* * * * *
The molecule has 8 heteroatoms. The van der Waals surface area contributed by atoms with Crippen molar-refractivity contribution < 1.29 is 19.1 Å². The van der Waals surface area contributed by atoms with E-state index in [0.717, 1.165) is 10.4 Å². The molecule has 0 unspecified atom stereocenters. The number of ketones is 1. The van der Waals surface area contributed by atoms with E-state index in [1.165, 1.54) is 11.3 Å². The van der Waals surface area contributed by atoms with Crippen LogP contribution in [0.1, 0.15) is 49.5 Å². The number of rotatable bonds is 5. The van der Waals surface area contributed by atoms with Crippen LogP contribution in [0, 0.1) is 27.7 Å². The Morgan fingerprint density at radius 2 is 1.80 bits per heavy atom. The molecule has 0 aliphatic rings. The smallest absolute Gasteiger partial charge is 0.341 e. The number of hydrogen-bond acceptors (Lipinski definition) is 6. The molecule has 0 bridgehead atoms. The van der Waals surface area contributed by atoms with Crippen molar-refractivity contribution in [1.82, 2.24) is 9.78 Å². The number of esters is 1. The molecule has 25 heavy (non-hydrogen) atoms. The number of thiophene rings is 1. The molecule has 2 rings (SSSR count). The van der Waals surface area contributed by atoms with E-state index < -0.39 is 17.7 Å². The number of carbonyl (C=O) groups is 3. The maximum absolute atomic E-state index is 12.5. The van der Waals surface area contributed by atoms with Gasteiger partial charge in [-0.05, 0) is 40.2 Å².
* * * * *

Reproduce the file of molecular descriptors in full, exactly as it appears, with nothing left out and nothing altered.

The molecule has 8 heteroatoms. The van der Waals surface area contributed by atoms with Crippen molar-refractivity contribution < 1.29 is 19.1 Å². The van der Waals surface area contributed by atoms with E-state index in [0.717, 1.165) is 10.4 Å². The molecule has 0 unspecified atom stereocenters. The number of ketones is 1. The van der Waals surface area contributed by atoms with E-state index in [1.165, 1.54) is 11.3 Å². The van der Waals surface area contributed by atoms with Crippen LogP contribution in [0.1, 0.15) is 49.5 Å². The number of rotatable bonds is 5. The van der Waals surface area contributed by atoms with Crippen LogP contribution in [0, 0.1) is 27.7 Å². The Morgan fingerprint density at radius 2 is 1.80 bits per heavy atom. The molecule has 0 aliphatic rings. The smallest absolute Gasteiger partial charge is 0.341 e. The number of hydrogen-bond acceptors (Lipinski definition) is 6. The molecule has 0 bridgehead atoms. The van der Waals surface area contributed by atoms with Crippen molar-refractivity contribution in [1.82, 2.24) is 9.78 Å². The number of esters is 1. The molecule has 25 heavy (non-hydrogen) atoms. The number of thiophene rings is 1. The molecule has 2 rings (SSSR count). The van der Waals surface area contributed by atoms with E-state index < -0.39 is 17.7 Å². The number of carbonyl (C=O) groups is 3. The maximum absolute atomic E-state index is 12.5. The van der Waals surface area contributed by atoms with Gasteiger partial charge in [-0.05, 0) is 40.2 Å².